You will want to take into account how passionate the audience is about something and stay aware of conflict that might arise. If you think that conflict is likely, then prepare beforehand ways to calm down the audience so that you will be able to diffuse the situation before it gets to intense. 5 One way to avoid potential conflict is to keep people busy by task sharing. Breaking the problem up into smaller parts and then distributing them out to all interested parties is an effective way to come to an agreement. 2 Stay positive and remember that often when negotiating one side will make measurable gains while the other will simply strengthen their relationship and feelings towards the whole community. At the end of the day if every feels good about the agreement or resolution then the negotiation was successful.

TAA–University bargaining, 1970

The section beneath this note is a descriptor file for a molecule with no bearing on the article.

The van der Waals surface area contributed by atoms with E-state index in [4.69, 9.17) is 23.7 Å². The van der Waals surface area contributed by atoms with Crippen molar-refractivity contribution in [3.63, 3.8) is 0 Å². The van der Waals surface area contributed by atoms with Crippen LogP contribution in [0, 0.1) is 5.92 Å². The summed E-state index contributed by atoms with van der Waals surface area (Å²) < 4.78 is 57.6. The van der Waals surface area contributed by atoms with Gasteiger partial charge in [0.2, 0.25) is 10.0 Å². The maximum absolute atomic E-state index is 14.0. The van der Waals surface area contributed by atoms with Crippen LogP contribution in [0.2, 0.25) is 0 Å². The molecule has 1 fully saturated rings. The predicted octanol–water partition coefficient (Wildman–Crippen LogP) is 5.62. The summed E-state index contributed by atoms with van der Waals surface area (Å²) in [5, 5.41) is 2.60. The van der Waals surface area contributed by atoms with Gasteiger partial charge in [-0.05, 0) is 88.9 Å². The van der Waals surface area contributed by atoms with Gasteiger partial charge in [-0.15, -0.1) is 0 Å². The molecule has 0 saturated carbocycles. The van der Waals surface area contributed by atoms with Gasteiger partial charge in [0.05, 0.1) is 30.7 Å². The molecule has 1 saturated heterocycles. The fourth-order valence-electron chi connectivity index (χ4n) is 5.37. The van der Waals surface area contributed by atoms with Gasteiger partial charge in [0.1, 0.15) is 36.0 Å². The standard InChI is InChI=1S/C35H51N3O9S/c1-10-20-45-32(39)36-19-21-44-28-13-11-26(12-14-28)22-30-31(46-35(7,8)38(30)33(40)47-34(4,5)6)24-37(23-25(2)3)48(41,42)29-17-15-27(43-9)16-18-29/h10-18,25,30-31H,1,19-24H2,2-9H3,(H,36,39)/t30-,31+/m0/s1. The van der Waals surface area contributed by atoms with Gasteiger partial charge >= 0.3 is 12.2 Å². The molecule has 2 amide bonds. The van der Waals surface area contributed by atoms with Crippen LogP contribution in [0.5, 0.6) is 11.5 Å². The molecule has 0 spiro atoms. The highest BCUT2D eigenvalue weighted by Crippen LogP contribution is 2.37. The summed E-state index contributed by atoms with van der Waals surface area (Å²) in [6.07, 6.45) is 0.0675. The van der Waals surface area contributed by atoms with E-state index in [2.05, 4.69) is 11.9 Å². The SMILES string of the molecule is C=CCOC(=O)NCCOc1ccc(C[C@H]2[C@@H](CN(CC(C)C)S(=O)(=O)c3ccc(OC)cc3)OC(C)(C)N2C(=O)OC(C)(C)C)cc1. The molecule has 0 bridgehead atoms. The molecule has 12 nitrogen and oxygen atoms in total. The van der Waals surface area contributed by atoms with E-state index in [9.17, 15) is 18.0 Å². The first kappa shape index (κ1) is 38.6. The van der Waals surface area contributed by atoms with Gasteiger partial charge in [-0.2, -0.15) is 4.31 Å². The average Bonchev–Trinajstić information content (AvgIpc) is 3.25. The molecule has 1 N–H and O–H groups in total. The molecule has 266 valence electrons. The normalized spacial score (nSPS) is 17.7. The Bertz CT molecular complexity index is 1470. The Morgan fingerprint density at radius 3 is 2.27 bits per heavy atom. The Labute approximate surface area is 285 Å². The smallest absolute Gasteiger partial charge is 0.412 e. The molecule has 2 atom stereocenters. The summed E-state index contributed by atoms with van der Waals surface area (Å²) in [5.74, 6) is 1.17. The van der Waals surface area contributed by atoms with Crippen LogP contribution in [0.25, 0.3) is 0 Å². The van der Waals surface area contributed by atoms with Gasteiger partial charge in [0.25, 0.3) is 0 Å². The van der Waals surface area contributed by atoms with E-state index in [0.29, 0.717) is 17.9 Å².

A final note.

Using negotiation in a presentation does not mean you need to be “tough” by playing hardball or being confrontational. Nor does it mean you should be “soft” letting others manipulate or walk all over you. Using negotiation while communicating means that you will need to; evaluate each situation differently, make sure that you are working towards a goal, address the needs of everyone involved, and finally create a positive  agreeable outcome. 3 Focusing on the needs of the audience and solving their problems is more effective than trying to convince the audience to think the way you do. Remember the audience will respond to problem solving and constructive conversation, but they will quickly shut down if they feel that they are being manipulated or pressured. 4 Use the right tools for the topic, but be aware that there are some issues that cannot be negotiated on, and as a communicator it is important to recognize and steer away from these. 5